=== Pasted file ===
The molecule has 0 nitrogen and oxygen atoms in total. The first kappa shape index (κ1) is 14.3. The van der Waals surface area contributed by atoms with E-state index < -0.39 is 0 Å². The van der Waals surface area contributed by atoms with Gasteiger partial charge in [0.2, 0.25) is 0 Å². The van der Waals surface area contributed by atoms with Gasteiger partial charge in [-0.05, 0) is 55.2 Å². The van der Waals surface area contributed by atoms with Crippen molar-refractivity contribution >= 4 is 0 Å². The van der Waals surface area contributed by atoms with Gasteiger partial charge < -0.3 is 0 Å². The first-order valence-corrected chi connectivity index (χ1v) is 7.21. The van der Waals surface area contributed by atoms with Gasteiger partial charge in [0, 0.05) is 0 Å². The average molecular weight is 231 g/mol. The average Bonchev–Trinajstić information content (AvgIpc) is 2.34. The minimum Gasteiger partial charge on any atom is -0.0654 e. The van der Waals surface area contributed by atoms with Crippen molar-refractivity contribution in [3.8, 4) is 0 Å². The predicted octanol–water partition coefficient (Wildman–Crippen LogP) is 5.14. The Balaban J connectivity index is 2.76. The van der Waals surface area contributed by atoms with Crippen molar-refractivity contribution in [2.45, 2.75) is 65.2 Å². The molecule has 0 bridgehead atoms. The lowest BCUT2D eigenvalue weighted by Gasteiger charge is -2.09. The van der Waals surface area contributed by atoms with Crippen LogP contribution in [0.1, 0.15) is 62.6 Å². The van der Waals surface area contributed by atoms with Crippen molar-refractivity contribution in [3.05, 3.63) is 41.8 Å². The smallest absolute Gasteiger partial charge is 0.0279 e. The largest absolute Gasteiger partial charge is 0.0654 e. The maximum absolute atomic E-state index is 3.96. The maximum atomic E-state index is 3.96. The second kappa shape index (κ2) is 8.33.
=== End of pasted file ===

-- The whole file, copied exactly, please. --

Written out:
The molecule has 0 nitrogen and oxygen atoms in total. The first kappa shape index (κ1) is 14.3. The van der Waals surface area contributed by atoms with E-state index < -0.39 is 0 Å². The van der Waals surface area contributed by atoms with Gasteiger partial charge in [0.2, 0.25) is 0 Å². The van der Waals surface area contributed by atoms with Gasteiger partial charge in [-0.05, 0) is 55.2 Å². The van der Waals surface area contributed by atoms with Crippen molar-refractivity contribution >= 4 is 0 Å². The van der Waals surface area contributed by atoms with Gasteiger partial charge < -0.3 is 0 Å². The first-order valence-corrected chi connectivity index (χ1v) is 7.21. The van der Waals surface area contributed by atoms with Gasteiger partial charge in [0, 0.05) is 0 Å². The average molecular weight is 231 g/mol. The average Bonchev–Trinajstić information content (AvgIpc) is 2.34. The minimum Gasteiger partial charge on any atom is -0.0654 e. The van der Waals surface area contributed by atoms with Crippen molar-refractivity contribution in [3.8, 4) is 0 Å². The predicted octanol–water partition coefficient (Wildman–Crippen LogP) is 5.14. The Balaban J connectivity index is 2.76. The van der Waals surface area contributed by atoms with Crippen molar-refractivity contribution in [2.45, 2.75) is 65.2 Å². The molecule has 0 bridgehead atoms. The lowest BCUT2D eigenvalue weighted by Gasteiger charge is -2.09. The van der Waals surface area contributed by atoms with Crippen LogP contribution in [0.1, 0.15) is 62.6 Å². The van der Waals surface area contributed by atoms with Crippen molar-refractivity contribution in [3.05, 3.63) is 41.8 Å². The smallest absolute Gasteiger partial charge is 0.0279 e. The largest absolute Gasteiger partial charge is 0.0654 e. The maximum absolute atomic E-state index is 3.96. The maximum atomic E-state index is 3.96. The second kappa shape index (κ2) is 8.33.